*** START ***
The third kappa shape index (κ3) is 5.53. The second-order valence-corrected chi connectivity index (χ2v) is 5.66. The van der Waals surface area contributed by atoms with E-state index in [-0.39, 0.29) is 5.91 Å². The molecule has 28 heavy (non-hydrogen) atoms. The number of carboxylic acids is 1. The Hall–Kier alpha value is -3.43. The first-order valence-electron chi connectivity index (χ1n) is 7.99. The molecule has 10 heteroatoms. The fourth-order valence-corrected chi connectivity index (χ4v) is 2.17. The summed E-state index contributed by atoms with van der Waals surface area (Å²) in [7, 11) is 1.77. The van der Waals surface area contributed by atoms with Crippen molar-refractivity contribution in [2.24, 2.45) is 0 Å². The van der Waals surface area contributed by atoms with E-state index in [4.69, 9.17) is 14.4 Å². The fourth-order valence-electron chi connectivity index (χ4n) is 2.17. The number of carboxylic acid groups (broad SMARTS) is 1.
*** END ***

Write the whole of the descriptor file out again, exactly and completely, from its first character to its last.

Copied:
The third kappa shape index (κ3) is 5.53. The second-order valence-corrected chi connectivity index (χ2v) is 5.66. The van der Waals surface area contributed by atoms with E-state index in [-0.39, 0.29) is 5.91 Å². The molecule has 28 heavy (non-hydrogen) atoms. The number of carboxylic acids is 1. The Hall–Kier alpha value is -3.43. The first-order valence-electron chi connectivity index (χ1n) is 7.99. The molecule has 10 heteroatoms. The fourth-order valence-corrected chi connectivity index (χ4v) is 2.17. The summed E-state index contributed by atoms with van der Waals surface area (Å²) in [7, 11) is 1.77. The van der Waals surface area contributed by atoms with Crippen molar-refractivity contribution in [2.24, 2.45) is 0 Å². The van der Waals surface area contributed by atoms with E-state index in [4.69, 9.17) is 14.4 Å². The fourth-order valence-electron chi connectivity index (χ4n) is 2.17. The number of carboxylic acid groups (broad SMARTS) is 1.